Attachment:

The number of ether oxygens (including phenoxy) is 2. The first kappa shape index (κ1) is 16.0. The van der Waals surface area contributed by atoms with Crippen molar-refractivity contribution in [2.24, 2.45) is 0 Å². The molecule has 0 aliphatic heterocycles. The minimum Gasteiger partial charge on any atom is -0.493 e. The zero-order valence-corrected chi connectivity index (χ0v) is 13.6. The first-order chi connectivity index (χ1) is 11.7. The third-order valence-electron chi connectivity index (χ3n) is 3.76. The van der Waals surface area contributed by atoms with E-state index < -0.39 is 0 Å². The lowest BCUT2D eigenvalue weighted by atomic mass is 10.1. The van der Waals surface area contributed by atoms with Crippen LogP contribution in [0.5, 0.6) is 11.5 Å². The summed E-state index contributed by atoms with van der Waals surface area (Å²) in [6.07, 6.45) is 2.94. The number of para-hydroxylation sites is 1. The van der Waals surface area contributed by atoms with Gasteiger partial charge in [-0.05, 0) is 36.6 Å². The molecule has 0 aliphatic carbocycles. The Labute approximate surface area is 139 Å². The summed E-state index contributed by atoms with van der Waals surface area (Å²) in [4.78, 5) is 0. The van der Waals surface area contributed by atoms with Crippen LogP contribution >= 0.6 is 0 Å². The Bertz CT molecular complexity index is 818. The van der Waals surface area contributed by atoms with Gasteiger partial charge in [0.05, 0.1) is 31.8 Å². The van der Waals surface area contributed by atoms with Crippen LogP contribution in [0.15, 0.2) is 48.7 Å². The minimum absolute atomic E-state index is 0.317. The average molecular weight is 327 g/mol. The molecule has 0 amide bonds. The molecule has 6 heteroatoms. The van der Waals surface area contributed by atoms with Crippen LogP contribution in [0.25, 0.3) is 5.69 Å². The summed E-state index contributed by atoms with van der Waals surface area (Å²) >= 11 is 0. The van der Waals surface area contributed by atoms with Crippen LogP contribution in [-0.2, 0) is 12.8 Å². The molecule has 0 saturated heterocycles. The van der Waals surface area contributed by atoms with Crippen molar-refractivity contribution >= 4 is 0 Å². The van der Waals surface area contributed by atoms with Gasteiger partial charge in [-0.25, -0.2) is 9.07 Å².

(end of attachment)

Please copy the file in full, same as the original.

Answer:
The number of ether oxygens (including phenoxy) is 2. The first kappa shape index (κ1) is 16.0. The van der Waals surface area contributed by atoms with Crippen molar-refractivity contribution in [2.24, 2.45) is 0 Å². The molecule has 0 aliphatic heterocycles. The minimum Gasteiger partial charge on any atom is -0.493 e. The zero-order valence-corrected chi connectivity index (χ0v) is 13.6. The first-order chi connectivity index (χ1) is 11.7. The third-order valence-electron chi connectivity index (χ3n) is 3.76. The van der Waals surface area contributed by atoms with E-state index < -0.39 is 0 Å². The lowest BCUT2D eigenvalue weighted by atomic mass is 10.1. The van der Waals surface area contributed by atoms with Crippen LogP contribution in [0.5, 0.6) is 11.5 Å². The summed E-state index contributed by atoms with van der Waals surface area (Å²) in [6.07, 6.45) is 2.94. The number of para-hydroxylation sites is 1. The van der Waals surface area contributed by atoms with Gasteiger partial charge in [-0.05, 0) is 36.6 Å². The molecule has 0 aliphatic carbocycles. The Labute approximate surface area is 139 Å². The summed E-state index contributed by atoms with van der Waals surface area (Å²) in [4.78, 5) is 0. The van der Waals surface area contributed by atoms with Crippen LogP contribution >= 0.6 is 0 Å². The Bertz CT molecular complexity index is 818. The van der Waals surface area contributed by atoms with Gasteiger partial charge in [0.05, 0.1) is 31.8 Å². The van der Waals surface area contributed by atoms with Crippen LogP contribution in [0.15, 0.2) is 48.7 Å². The minimum absolute atomic E-state index is 0.317. The average molecular weight is 327 g/mol. The molecule has 0 amide bonds. The molecule has 6 heteroatoms. The van der Waals surface area contributed by atoms with Crippen LogP contribution in [0.25, 0.3) is 5.69 Å². The summed E-state index contributed by atoms with van der Waals surface area (Å²) >= 11 is 0. The van der Waals surface area contributed by atoms with Crippen LogP contribution in [-0.2, 0) is 12.8 Å². The molecule has 0 saturated heterocycles. The van der Waals surface area contributed by atoms with Crippen molar-refractivity contribution >= 4 is 0 Å². The van der Waals surface area contributed by atoms with Gasteiger partial charge in [-0.25, -0.2) is 9.07 Å².